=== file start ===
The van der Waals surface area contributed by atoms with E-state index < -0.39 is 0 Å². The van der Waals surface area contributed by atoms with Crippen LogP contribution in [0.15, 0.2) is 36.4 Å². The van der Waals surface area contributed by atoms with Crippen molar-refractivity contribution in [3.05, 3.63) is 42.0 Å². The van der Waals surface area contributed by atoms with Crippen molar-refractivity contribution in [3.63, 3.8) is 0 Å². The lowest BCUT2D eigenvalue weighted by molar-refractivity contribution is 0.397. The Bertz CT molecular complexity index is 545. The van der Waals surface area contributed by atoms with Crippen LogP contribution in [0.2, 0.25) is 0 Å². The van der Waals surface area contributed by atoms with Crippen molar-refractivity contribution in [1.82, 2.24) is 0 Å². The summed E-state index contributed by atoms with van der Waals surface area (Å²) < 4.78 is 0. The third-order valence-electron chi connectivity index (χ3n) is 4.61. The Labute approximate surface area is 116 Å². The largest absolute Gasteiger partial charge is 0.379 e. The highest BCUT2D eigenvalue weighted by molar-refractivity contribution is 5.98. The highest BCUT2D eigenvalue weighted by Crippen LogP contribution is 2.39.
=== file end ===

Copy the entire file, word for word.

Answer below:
The van der Waals surface area contributed by atoms with E-state index < -0.39 is 0 Å². The van der Waals surface area contributed by atoms with Crippen LogP contribution in [0.15, 0.2) is 36.4 Å². The van der Waals surface area contributed by atoms with Crippen molar-refractivity contribution in [3.05, 3.63) is 42.0 Å². The van der Waals surface area contributed by atoms with Crippen molar-refractivity contribution in [3.63, 3.8) is 0 Å². The lowest BCUT2D eigenvalue weighted by molar-refractivity contribution is 0.397. The Bertz CT molecular complexity index is 545. The van der Waals surface area contributed by atoms with Crippen LogP contribution in [0.2, 0.25) is 0 Å². The van der Waals surface area contributed by atoms with Crippen molar-refractivity contribution in [1.82, 2.24) is 0 Å². The summed E-state index contributed by atoms with van der Waals surface area (Å²) < 4.78 is 0. The third-order valence-electron chi connectivity index (χ3n) is 4.61. The Labute approximate surface area is 116 Å². The largest absolute Gasteiger partial charge is 0.379 e. The highest BCUT2D eigenvalue weighted by molar-refractivity contribution is 5.98. The highest BCUT2D eigenvalue weighted by Crippen LogP contribution is 2.39.